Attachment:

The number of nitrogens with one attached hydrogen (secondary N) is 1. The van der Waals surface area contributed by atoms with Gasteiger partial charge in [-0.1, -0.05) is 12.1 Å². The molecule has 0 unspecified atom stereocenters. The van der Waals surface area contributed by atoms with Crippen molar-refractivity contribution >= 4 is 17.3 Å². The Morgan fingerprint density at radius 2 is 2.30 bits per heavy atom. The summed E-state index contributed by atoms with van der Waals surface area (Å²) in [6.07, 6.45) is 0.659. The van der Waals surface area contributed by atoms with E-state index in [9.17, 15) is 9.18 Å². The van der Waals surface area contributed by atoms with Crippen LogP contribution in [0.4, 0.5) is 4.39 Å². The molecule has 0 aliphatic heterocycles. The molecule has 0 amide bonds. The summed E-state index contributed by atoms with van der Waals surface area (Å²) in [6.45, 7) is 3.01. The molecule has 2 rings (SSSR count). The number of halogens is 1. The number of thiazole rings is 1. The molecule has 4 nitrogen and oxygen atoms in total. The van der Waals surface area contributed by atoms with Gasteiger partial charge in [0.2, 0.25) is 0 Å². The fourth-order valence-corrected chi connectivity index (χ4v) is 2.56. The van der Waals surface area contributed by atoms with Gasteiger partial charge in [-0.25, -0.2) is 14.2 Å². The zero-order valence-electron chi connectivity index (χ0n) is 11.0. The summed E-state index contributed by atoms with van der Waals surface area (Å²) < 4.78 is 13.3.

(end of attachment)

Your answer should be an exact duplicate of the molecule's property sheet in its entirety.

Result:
The number of nitrogens with one attached hydrogen (secondary N) is 1. The van der Waals surface area contributed by atoms with Gasteiger partial charge in [-0.1, -0.05) is 12.1 Å². The molecule has 0 unspecified atom stereocenters. The van der Waals surface area contributed by atoms with Crippen molar-refractivity contribution >= 4 is 17.3 Å². The Morgan fingerprint density at radius 2 is 2.30 bits per heavy atom. The summed E-state index contributed by atoms with van der Waals surface area (Å²) in [6.07, 6.45) is 0.659. The van der Waals surface area contributed by atoms with E-state index in [9.17, 15) is 9.18 Å². The van der Waals surface area contributed by atoms with Crippen LogP contribution in [0.4, 0.5) is 4.39 Å². The molecule has 0 aliphatic heterocycles. The molecule has 0 amide bonds. The summed E-state index contributed by atoms with van der Waals surface area (Å²) in [6.45, 7) is 3.01. The molecule has 2 rings (SSSR count). The number of halogens is 1. The number of thiazole rings is 1. The molecule has 4 nitrogen and oxygen atoms in total. The van der Waals surface area contributed by atoms with Gasteiger partial charge in [0.2, 0.25) is 0 Å². The fourth-order valence-corrected chi connectivity index (χ4v) is 2.56. The van der Waals surface area contributed by atoms with Gasteiger partial charge in [-0.25, -0.2) is 14.2 Å². The zero-order valence-electron chi connectivity index (χ0n) is 11.0. The summed E-state index contributed by atoms with van der Waals surface area (Å²) < 4.78 is 13.3.